Keynote 2: Global Health Challenges for Achieving UHC/SDGs and Required Social and Technological Innovations
Universal Health Coverage (UHC) means that all individuals and communities receive the health services they need without suffering financial hardship. To date at least half of the world’s populations still do not have full coverage of essential health services. About 100 million people are still being pushed into “extreme poverty (living on $1.90 or less a day)” because they have to pay for health care. Over 800 million people (almost 12 percent of the world’s population) spent at least 10 percent of their household budgets to pay for health care. All UN Member States have agreed to try to achieve UHC by 2030, as part of the Sustainable Development Goals (SDGs).
Moving towards UHC requires strengthening health systems in all countries, and robust financing structures are required. It is a very big challenge both for low- and middle-income countries (LMICs) that faces the burden of managing both communicable diseases and increasing non-communicable diseases (NCDs), and high-income countries that faces expanding healthcare and long term care cost with rapidly growing older population. Improving health service coverage and health outcomes through better availability, accessibility, and capacity of health workers to deliver quality healthcare, and investments for cost-effective approach such as primary health care workforce capacity building in LMICs is the most needed for improving equity in access to essential health care services.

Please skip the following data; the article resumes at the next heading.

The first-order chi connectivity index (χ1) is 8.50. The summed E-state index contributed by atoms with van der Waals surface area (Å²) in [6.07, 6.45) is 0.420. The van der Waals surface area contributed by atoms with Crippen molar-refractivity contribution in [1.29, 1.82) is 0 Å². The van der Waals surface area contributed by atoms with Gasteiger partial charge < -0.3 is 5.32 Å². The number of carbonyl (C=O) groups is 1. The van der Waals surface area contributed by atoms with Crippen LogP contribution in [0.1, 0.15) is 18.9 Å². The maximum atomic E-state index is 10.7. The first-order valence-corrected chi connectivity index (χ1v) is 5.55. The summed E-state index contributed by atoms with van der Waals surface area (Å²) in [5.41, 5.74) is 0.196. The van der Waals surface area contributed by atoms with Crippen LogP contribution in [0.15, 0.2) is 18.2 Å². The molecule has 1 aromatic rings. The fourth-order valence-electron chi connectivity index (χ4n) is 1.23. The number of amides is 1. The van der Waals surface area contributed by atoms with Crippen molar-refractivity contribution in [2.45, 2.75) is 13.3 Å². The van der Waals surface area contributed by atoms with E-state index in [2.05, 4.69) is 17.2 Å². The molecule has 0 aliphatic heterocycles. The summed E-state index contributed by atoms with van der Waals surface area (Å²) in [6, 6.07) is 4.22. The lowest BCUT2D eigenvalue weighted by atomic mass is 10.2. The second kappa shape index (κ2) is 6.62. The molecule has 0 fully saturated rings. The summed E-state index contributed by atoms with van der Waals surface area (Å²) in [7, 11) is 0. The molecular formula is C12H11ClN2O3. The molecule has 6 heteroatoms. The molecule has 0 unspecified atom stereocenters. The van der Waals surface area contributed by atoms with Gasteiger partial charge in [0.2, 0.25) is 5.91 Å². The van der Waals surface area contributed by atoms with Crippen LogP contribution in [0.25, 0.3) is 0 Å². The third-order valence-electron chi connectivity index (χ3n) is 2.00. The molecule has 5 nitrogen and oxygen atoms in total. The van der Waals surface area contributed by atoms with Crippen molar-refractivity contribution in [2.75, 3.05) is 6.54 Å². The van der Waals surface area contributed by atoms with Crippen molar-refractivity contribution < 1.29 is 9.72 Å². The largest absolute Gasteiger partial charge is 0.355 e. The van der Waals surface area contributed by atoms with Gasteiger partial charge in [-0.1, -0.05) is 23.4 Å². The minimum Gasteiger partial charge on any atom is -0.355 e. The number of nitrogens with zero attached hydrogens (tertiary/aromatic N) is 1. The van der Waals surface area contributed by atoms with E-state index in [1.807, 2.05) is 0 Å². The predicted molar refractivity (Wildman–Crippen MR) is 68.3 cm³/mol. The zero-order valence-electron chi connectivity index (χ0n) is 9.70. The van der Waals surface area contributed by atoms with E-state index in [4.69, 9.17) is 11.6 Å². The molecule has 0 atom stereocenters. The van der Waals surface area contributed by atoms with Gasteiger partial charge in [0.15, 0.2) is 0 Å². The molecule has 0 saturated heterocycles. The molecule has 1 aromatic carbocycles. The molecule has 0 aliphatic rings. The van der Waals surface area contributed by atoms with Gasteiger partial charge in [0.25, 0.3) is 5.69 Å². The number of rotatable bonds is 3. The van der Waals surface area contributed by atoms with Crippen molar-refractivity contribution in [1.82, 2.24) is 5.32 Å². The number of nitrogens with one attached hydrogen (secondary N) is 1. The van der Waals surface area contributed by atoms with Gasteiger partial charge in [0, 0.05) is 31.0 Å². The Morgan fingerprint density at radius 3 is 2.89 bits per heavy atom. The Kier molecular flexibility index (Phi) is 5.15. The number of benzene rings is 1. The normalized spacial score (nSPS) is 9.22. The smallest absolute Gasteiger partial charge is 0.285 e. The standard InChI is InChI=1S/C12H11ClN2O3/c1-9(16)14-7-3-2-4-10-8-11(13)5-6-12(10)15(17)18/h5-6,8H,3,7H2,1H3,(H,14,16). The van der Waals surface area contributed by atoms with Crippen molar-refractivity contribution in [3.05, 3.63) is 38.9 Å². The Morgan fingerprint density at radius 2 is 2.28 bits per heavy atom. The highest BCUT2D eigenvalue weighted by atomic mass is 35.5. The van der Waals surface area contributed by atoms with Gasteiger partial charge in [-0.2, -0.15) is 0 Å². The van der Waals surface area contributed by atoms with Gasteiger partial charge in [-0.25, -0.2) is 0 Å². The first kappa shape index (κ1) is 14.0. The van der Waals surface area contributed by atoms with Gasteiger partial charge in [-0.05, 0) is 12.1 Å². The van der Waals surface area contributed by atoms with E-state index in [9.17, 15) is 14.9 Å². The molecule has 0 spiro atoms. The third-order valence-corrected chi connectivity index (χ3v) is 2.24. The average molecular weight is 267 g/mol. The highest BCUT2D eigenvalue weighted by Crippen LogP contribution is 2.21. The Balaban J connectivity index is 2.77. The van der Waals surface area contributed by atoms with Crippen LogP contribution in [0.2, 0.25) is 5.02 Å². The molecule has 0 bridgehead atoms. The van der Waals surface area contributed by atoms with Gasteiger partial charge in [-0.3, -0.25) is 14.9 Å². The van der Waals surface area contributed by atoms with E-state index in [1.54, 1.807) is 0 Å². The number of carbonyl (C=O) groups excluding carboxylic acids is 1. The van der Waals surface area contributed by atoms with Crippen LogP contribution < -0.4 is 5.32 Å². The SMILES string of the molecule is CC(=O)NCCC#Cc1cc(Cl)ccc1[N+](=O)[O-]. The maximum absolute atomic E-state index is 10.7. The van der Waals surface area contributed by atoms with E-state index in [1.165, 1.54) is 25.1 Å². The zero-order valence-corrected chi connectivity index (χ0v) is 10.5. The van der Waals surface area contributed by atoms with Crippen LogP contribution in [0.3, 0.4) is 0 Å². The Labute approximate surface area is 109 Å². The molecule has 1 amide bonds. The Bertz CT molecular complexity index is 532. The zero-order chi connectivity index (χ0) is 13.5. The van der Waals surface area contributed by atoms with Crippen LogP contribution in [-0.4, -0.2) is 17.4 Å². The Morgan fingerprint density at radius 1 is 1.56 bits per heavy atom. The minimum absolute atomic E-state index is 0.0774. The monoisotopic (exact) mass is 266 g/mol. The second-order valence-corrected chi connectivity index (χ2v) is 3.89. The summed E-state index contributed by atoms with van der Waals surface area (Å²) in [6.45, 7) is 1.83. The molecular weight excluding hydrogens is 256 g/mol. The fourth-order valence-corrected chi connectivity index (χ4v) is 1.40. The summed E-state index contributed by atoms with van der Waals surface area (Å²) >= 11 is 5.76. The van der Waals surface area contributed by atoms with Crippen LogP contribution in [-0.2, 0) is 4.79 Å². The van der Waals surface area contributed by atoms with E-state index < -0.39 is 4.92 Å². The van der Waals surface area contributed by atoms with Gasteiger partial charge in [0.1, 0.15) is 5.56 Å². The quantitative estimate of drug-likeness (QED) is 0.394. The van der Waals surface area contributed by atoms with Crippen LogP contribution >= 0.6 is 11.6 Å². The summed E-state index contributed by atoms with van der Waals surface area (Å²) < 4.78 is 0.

UHC is firmly based on the 1948 WHO Constitution, which declares health a fundamental human right and commits to ensuring the highest attainable level of health for all. WHO is supporting countries to develop their health systems to move towards and sustain UHC, and to monitor progress. But WHO is not alone: WHO works with many different partners in different situations and for different purposes to advance UHC around the world.
Dr. Ryoma Kayano joined WHO in 2015, having previously worked at Nagasaki University School of Medicine as a lecturer in charge of promotion of medical research activities and international collaborations. He currently works for WHO Centre for Health Development, a policy research center of WHO, as a focal point of health emergencies, in charge of liaison for local/national government on the issue including communicable disease outbreak and natural disaster risk management. He also works as a coordinator for research activities regarding mental health, dementia, non-communicable disease, disaster risk management for health, etc., as his background in medicine and psychiatry. After graduating from medical school, he began his career as a general practitioner, working with vulnerable populations such as older populations and people with disabilities. In 2011, he worked for disaster survivors of Great East Japan Earthquake as a member of Tokyo Metropolitan Disaster Relief Team.